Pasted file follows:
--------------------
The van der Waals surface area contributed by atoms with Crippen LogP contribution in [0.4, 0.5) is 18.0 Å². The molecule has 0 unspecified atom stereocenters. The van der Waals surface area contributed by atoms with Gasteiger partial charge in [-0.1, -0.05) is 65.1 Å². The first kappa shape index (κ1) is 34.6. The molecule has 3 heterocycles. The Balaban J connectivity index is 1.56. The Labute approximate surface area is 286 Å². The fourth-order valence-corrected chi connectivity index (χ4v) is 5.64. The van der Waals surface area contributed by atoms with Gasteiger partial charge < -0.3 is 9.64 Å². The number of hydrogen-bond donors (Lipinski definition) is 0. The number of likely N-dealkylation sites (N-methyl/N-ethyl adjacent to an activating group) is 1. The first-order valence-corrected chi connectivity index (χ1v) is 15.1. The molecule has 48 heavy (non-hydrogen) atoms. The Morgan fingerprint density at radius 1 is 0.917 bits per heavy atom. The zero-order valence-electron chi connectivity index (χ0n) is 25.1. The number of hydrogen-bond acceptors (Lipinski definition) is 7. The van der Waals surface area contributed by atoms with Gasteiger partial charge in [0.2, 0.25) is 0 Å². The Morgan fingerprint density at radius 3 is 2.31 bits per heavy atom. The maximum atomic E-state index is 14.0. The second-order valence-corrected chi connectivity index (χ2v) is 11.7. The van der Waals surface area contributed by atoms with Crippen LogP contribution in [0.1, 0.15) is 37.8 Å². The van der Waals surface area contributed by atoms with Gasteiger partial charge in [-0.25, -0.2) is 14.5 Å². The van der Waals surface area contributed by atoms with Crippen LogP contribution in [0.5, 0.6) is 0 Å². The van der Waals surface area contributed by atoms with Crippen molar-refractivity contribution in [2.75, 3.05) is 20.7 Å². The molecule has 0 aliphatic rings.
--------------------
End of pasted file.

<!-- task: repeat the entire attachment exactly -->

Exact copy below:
The van der Waals surface area contributed by atoms with Crippen LogP contribution in [0.4, 0.5) is 18.0 Å². The molecule has 0 unspecified atom stereocenters. The van der Waals surface area contributed by atoms with Gasteiger partial charge in [-0.1, -0.05) is 65.1 Å². The first kappa shape index (κ1) is 34.6. The molecule has 3 heterocycles. The Balaban J connectivity index is 1.56. The Labute approximate surface area is 286 Å². The fourth-order valence-corrected chi connectivity index (χ4v) is 5.64. The van der Waals surface area contributed by atoms with Gasteiger partial charge < -0.3 is 9.64 Å². The number of hydrogen-bond donors (Lipinski definition) is 0. The number of likely N-dealkylation sites (N-methyl/N-ethyl adjacent to an activating group) is 1. The first-order valence-corrected chi connectivity index (χ1v) is 15.1. The molecule has 48 heavy (non-hydrogen) atoms. The Morgan fingerprint density at radius 1 is 0.917 bits per heavy atom. The zero-order valence-electron chi connectivity index (χ0n) is 25.1. The number of hydrogen-bond acceptors (Lipinski definition) is 7. The van der Waals surface area contributed by atoms with Gasteiger partial charge in [0.2, 0.25) is 0 Å². The Morgan fingerprint density at radius 3 is 2.31 bits per heavy atom. The maximum atomic E-state index is 14.0. The second-order valence-corrected chi connectivity index (χ2v) is 11.7. The van der Waals surface area contributed by atoms with Crippen LogP contribution in [0.1, 0.15) is 37.8 Å². The van der Waals surface area contributed by atoms with Gasteiger partial charge in [-0.25, -0.2) is 14.5 Å². The van der Waals surface area contributed by atoms with Crippen LogP contribution in [0.5, 0.6) is 0 Å². The van der Waals surface area contributed by atoms with Crippen molar-refractivity contribution in [2.75, 3.05) is 20.7 Å². The molecule has 0 aliphatic rings.